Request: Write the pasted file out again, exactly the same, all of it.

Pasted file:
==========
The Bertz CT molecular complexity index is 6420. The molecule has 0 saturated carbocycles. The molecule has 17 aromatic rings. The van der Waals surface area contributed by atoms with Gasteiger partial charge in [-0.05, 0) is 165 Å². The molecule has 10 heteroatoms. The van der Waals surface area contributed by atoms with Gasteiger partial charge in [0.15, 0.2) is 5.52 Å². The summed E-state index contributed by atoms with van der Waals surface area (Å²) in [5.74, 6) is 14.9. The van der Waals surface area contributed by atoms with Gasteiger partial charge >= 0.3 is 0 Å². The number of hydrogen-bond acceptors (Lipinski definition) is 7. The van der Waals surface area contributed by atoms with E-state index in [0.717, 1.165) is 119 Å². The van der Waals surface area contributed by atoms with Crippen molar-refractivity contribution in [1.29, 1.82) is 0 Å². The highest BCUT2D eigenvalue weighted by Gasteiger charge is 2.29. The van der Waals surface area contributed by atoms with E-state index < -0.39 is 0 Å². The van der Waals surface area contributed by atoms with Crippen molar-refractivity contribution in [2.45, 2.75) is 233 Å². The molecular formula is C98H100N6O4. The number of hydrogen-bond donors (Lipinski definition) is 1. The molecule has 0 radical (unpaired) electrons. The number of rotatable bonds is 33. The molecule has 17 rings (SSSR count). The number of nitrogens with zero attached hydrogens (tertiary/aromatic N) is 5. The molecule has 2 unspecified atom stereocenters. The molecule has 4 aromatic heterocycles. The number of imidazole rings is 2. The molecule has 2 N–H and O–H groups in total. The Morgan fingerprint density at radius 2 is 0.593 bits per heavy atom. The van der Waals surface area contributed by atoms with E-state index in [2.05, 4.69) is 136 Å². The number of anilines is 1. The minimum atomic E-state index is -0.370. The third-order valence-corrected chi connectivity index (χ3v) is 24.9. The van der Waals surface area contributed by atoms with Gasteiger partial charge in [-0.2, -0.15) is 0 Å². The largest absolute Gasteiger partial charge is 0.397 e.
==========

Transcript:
The Bertz CT molecular complexity index is 6420. The molecule has 0 saturated carbocycles. The molecule has 17 aromatic rings. The van der Waals surface area contributed by atoms with Gasteiger partial charge in [-0.05, 0) is 165 Å². The molecule has 10 heteroatoms. The van der Waals surface area contributed by atoms with Gasteiger partial charge in [0.15, 0.2) is 5.52 Å². The summed E-state index contributed by atoms with van der Waals surface area (Å²) in [5.74, 6) is 14.9. The van der Waals surface area contributed by atoms with Gasteiger partial charge >= 0.3 is 0 Å². The number of hydrogen-bond acceptors (Lipinski definition) is 7. The van der Waals surface area contributed by atoms with E-state index in [0.717, 1.165) is 119 Å². The van der Waals surface area contributed by atoms with Crippen molar-refractivity contribution in [1.29, 1.82) is 0 Å². The highest BCUT2D eigenvalue weighted by Gasteiger charge is 2.29. The van der Waals surface area contributed by atoms with E-state index < -0.39 is 0 Å². The van der Waals surface area contributed by atoms with Crippen molar-refractivity contribution in [2.45, 2.75) is 233 Å². The molecular formula is C98H100N6O4. The number of hydrogen-bond donors (Lipinski definition) is 1. The molecule has 0 radical (unpaired) electrons. The number of rotatable bonds is 33. The molecule has 17 rings (SSSR count). The number of nitrogens with zero attached hydrogens (tertiary/aromatic N) is 5. The molecule has 2 unspecified atom stereocenters. The molecule has 4 aromatic heterocycles. The number of imidazole rings is 2. The molecule has 2 N–H and O–H groups in total. The Morgan fingerprint density at radius 2 is 0.593 bits per heavy atom. The van der Waals surface area contributed by atoms with E-state index in [2.05, 4.69) is 136 Å². The number of anilines is 1. The minimum atomic E-state index is -0.370. The third-order valence-corrected chi connectivity index (χ3v) is 24.9. The van der Waals surface area contributed by atoms with Gasteiger partial charge in [-0.2, -0.15) is 0 Å². The largest absolute Gasteiger partial charge is 0.397 e.